Be Honest About Your Feelings
"Here we go again," I thought as I watched the steady stream of female co-workers slip into my colleague's office, giggling and whispering behind their lattes. They erupted into squeals, followed by a few minutes of excited chatter before everyone went back to their desks. Suddenly serious, my colleague headed toward me, and I steeled myself for the inevitable awkward confession, "Hey, Deb. I guess you've probably figured it out ... I'm pregnant!"
"Wow, that's great," I lied, and went on to ask all the appropriate questions before slipping away to the bathroom to inject a syringe full of hormones into my stomach in hopes of some day joining the club that had thus far managed to deny my repeated membership application.
If this scenario sounds familiar, you are not alone. There does come a time in a woman's life when a large number of her college friends, neighbors, and co-workers start having children. And if she's one of the unlucky ones that the stork ignores month after month, she will feel like the only childless person in a world full of big bellied, glowing pregnant women.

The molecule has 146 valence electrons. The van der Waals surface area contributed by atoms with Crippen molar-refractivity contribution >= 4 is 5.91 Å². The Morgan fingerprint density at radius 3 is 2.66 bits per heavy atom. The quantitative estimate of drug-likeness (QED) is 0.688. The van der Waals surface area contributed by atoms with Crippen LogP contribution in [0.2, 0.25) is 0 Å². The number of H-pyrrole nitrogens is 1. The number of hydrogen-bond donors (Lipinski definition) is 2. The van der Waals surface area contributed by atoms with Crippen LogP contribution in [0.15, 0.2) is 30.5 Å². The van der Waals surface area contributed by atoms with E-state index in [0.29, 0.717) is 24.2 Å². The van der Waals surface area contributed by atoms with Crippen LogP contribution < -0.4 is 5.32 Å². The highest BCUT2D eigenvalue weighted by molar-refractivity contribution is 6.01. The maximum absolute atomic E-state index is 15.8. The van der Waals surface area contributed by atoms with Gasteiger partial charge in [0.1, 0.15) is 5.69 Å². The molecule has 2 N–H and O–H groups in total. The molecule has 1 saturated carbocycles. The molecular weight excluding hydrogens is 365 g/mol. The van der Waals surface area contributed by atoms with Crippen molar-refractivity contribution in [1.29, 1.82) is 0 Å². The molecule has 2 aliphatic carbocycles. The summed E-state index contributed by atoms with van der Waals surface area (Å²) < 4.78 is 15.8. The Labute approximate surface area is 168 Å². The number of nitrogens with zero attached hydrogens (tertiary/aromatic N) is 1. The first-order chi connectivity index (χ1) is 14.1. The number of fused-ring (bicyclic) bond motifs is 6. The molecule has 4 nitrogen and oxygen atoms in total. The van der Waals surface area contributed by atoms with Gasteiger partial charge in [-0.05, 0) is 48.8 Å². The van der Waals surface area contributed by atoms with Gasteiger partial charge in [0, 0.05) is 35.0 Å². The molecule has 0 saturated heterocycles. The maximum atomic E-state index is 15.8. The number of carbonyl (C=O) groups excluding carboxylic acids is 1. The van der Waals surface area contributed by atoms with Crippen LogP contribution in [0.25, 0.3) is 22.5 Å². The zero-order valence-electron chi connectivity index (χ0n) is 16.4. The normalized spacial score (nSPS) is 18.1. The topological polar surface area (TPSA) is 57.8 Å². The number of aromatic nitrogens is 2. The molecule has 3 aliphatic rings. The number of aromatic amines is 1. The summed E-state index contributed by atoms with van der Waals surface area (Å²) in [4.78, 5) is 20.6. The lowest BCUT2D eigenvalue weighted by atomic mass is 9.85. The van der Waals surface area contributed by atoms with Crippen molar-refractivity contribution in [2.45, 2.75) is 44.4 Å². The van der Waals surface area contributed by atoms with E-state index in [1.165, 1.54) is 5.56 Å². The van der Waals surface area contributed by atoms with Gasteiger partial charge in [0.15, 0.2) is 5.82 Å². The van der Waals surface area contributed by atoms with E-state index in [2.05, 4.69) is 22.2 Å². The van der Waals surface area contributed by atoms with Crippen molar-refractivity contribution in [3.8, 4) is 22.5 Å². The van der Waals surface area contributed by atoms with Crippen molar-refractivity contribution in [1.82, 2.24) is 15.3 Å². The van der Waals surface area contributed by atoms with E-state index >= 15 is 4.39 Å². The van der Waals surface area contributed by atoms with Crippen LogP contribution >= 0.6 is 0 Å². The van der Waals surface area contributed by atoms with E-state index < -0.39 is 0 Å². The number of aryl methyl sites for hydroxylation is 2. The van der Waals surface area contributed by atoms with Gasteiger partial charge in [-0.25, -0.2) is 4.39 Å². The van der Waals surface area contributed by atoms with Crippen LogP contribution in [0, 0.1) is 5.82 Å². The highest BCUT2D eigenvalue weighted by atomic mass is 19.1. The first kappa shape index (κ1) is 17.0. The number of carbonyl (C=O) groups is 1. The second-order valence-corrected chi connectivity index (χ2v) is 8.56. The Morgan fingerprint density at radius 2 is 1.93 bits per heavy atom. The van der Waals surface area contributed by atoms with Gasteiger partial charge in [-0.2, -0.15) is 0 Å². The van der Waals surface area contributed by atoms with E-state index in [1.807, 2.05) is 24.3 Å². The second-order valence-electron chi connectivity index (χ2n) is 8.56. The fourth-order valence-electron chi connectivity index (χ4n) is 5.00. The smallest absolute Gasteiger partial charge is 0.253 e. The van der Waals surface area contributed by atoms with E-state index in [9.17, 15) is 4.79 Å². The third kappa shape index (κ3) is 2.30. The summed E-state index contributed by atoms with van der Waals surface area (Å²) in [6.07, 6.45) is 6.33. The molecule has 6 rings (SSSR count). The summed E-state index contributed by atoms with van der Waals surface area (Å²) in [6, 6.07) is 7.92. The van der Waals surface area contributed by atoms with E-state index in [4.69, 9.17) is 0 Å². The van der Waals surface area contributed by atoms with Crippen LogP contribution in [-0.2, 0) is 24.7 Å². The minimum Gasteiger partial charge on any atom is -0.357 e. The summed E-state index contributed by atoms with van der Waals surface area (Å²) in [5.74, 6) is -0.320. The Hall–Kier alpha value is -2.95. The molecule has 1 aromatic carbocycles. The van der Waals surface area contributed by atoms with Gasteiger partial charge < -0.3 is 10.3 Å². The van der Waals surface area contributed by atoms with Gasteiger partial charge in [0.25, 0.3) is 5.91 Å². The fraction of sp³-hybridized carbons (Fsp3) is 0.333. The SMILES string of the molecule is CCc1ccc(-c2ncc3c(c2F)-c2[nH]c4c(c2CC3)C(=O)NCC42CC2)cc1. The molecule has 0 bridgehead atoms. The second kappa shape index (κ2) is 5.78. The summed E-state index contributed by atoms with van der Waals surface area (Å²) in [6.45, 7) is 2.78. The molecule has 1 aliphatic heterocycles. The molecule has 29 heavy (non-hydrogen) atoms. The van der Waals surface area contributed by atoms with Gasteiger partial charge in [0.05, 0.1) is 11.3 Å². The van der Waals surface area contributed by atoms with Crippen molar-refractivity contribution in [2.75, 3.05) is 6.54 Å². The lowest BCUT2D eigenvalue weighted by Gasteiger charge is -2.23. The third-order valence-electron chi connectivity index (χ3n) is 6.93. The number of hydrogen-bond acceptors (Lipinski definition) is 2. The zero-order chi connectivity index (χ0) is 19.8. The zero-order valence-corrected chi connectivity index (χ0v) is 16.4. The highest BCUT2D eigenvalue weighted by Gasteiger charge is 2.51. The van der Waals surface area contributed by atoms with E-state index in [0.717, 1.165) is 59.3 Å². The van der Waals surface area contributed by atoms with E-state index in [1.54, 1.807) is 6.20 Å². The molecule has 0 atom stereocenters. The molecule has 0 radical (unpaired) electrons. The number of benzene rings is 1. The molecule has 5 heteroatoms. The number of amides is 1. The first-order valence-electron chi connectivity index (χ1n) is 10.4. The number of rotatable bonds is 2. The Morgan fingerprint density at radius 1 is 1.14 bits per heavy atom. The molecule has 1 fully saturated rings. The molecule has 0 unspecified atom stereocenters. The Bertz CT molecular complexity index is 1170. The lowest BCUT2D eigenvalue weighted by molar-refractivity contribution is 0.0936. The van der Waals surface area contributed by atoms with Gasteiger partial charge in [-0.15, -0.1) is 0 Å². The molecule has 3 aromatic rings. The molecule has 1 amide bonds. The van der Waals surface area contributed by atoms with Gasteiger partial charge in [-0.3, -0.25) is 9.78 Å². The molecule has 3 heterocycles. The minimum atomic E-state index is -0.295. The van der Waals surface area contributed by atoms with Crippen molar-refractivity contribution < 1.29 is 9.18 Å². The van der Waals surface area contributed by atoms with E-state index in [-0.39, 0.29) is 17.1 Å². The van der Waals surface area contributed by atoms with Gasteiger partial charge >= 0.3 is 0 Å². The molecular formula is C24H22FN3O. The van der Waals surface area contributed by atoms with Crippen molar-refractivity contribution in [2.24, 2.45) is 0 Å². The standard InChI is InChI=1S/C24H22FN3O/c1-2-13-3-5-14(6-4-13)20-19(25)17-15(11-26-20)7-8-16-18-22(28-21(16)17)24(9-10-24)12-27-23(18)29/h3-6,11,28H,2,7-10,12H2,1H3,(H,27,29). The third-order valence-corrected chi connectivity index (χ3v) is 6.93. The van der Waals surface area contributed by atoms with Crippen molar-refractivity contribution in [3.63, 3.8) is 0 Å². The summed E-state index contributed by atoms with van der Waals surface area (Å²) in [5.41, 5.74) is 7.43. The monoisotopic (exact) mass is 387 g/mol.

While no amount of sympathizing or advice will resolve the pain and longing that accompanies infertility, the ideas outlined here might at least get you through the arrival of the next birth announcement.
While your public exclamations of, "Oh, I'm so happy for you!" may be Oscar worthy, take a line from Shakespeare and to thine own self be true. It's perfectly normal to be angry about your infertility, as well as intensely sad. Dr. Madeline Licker Feingold, PhD, a reproductive medicine psychologist and fertility counselor based in Berkeley, California, says, "The level of depression and anxiety in the infertility population is the same as in cancer, heart disease, and HIV-positive patients."
Jen Brandon of Orange County, California, has struggled for nearly four years to have a second child. She's suffered multiple early miscarriages, taken three rounds of Clomid, undergone five cycles of artificial insemination, and weathered two surgeries. All she has to show for it is a huge hole in her bank account. "I try not to be bitter," she says, "but sometimes when I see a pregnant woman, I think, 'I hate pregnant women!'"
Dr. Feingold says, "It's a normal, natural, negative thought. It's the pain and grief speaking."